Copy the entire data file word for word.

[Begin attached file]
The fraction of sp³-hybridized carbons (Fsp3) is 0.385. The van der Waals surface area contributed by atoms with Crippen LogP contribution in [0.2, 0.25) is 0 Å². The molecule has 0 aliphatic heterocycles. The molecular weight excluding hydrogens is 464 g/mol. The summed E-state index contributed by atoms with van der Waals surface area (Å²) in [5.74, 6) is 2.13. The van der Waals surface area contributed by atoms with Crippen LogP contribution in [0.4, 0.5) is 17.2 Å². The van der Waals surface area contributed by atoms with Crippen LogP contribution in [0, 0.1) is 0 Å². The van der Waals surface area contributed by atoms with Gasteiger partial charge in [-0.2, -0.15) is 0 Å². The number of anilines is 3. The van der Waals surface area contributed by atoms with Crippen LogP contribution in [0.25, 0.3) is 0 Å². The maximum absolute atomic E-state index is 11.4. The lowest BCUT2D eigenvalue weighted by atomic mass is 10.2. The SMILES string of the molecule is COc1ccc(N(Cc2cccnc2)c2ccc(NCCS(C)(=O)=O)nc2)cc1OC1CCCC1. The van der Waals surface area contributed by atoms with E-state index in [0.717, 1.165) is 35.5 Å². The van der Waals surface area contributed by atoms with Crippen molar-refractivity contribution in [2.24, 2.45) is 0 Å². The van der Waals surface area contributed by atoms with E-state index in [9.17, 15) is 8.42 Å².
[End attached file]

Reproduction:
The fraction of sp³-hybridized carbons (Fsp3) is 0.385. The van der Waals surface area contributed by atoms with Crippen LogP contribution in [0.2, 0.25) is 0 Å². The molecule has 0 aliphatic heterocycles. The molecular weight excluding hydrogens is 464 g/mol. The summed E-state index contributed by atoms with van der Waals surface area (Å²) in [5.74, 6) is 2.13. The van der Waals surface area contributed by atoms with Crippen LogP contribution in [0.4, 0.5) is 17.2 Å². The van der Waals surface area contributed by atoms with Crippen LogP contribution in [0, 0.1) is 0 Å². The van der Waals surface area contributed by atoms with Gasteiger partial charge in [-0.2, -0.15) is 0 Å². The number of anilines is 3. The van der Waals surface area contributed by atoms with Crippen LogP contribution in [0.25, 0.3) is 0 Å². The maximum absolute atomic E-state index is 11.4. The lowest BCUT2D eigenvalue weighted by atomic mass is 10.2. The SMILES string of the molecule is COc1ccc(N(Cc2cccnc2)c2ccc(NCCS(C)(=O)=O)nc2)cc1OC1CCCC1. The van der Waals surface area contributed by atoms with E-state index in [0.717, 1.165) is 35.5 Å². The van der Waals surface area contributed by atoms with Crippen molar-refractivity contribution in [2.24, 2.45) is 0 Å². The van der Waals surface area contributed by atoms with E-state index in [9.17, 15) is 8.42 Å².